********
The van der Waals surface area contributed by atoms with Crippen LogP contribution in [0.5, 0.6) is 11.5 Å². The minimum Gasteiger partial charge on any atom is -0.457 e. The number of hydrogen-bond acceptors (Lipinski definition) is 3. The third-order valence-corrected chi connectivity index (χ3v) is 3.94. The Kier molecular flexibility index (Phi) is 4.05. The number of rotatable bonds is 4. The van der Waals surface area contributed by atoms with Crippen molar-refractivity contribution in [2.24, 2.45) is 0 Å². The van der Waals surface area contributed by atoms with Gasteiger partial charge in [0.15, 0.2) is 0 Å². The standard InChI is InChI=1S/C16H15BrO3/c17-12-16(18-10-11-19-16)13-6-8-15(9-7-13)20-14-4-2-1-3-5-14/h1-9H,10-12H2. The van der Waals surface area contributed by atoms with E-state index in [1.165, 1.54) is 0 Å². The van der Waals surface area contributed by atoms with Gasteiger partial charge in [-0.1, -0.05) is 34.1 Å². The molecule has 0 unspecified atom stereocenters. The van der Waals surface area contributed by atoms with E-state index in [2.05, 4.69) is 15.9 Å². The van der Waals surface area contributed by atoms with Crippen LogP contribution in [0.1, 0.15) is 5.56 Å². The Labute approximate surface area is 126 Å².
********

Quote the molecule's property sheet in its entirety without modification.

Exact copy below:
The van der Waals surface area contributed by atoms with Crippen LogP contribution in [0.5, 0.6) is 11.5 Å². The minimum Gasteiger partial charge on any atom is -0.457 e. The number of hydrogen-bond acceptors (Lipinski definition) is 3. The third-order valence-corrected chi connectivity index (χ3v) is 3.94. The Kier molecular flexibility index (Phi) is 4.05. The number of rotatable bonds is 4. The van der Waals surface area contributed by atoms with Crippen molar-refractivity contribution in [2.24, 2.45) is 0 Å². The van der Waals surface area contributed by atoms with Gasteiger partial charge in [0.15, 0.2) is 0 Å². The standard InChI is InChI=1S/C16H15BrO3/c17-12-16(18-10-11-19-16)13-6-8-15(9-7-13)20-14-4-2-1-3-5-14/h1-9H,10-12H2. The van der Waals surface area contributed by atoms with E-state index in [1.165, 1.54) is 0 Å². The van der Waals surface area contributed by atoms with Gasteiger partial charge in [-0.1, -0.05) is 34.1 Å². The molecule has 0 unspecified atom stereocenters. The van der Waals surface area contributed by atoms with E-state index in [2.05, 4.69) is 15.9 Å². The van der Waals surface area contributed by atoms with Crippen LogP contribution in [0.1, 0.15) is 5.56 Å². The Labute approximate surface area is 126 Å².